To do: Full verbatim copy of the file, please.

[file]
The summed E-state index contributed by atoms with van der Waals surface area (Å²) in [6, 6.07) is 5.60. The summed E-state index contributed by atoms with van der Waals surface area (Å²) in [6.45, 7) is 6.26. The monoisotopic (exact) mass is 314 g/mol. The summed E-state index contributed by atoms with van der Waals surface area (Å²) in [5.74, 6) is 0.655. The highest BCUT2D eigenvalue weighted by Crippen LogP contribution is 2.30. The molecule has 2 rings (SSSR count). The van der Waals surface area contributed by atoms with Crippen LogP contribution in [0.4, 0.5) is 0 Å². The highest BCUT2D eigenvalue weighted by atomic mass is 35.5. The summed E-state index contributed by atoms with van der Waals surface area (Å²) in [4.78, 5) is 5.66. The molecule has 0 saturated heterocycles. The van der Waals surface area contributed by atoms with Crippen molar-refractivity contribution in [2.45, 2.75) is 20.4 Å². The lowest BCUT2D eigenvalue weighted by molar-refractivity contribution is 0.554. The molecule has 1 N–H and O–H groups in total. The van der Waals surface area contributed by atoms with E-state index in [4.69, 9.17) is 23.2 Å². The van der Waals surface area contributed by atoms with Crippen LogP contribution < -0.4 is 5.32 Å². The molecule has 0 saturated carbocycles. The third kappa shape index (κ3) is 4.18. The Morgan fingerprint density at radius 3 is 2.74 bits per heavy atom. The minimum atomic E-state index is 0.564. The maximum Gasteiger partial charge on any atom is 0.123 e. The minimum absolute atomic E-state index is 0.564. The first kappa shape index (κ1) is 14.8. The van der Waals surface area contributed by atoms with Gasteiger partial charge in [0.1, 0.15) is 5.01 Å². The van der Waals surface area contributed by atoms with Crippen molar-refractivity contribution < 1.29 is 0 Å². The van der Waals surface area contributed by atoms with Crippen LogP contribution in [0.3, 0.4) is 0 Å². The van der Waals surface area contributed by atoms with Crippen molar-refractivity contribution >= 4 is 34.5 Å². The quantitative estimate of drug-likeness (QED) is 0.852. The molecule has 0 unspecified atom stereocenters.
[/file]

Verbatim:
The summed E-state index contributed by atoms with van der Waals surface area (Å²) in [6, 6.07) is 5.60. The summed E-state index contributed by atoms with van der Waals surface area (Å²) in [6.45, 7) is 6.26. The monoisotopic (exact) mass is 314 g/mol. The summed E-state index contributed by atoms with van der Waals surface area (Å²) in [5.74, 6) is 0.655. The highest BCUT2D eigenvalue weighted by Crippen LogP contribution is 2.30. The molecule has 2 rings (SSSR count). The van der Waals surface area contributed by atoms with Crippen LogP contribution in [0.4, 0.5) is 0 Å². The highest BCUT2D eigenvalue weighted by atomic mass is 35.5. The summed E-state index contributed by atoms with van der Waals surface area (Å²) in [4.78, 5) is 5.66. The molecule has 0 saturated heterocycles. The van der Waals surface area contributed by atoms with Crippen molar-refractivity contribution in [2.45, 2.75) is 20.4 Å². The lowest BCUT2D eigenvalue weighted by molar-refractivity contribution is 0.554. The molecule has 1 N–H and O–H groups in total. The van der Waals surface area contributed by atoms with E-state index in [4.69, 9.17) is 23.2 Å². The van der Waals surface area contributed by atoms with Crippen LogP contribution < -0.4 is 5.32 Å². The molecule has 0 saturated carbocycles. The third kappa shape index (κ3) is 4.18. The Morgan fingerprint density at radius 3 is 2.74 bits per heavy atom. The minimum atomic E-state index is 0.564. The maximum Gasteiger partial charge on any atom is 0.123 e. The minimum absolute atomic E-state index is 0.564. The first kappa shape index (κ1) is 14.8. The van der Waals surface area contributed by atoms with Gasteiger partial charge in [0.1, 0.15) is 5.01 Å². The van der Waals surface area contributed by atoms with Crippen molar-refractivity contribution < 1.29 is 0 Å². The van der Waals surface area contributed by atoms with Crippen LogP contribution in [0.3, 0.4) is 0 Å². The van der Waals surface area contributed by atoms with Crippen molar-refractivity contribution >= 4 is 34.5 Å². The quantitative estimate of drug-likeness (QED) is 0.852. The molecule has 0 unspecified atom stereocenters.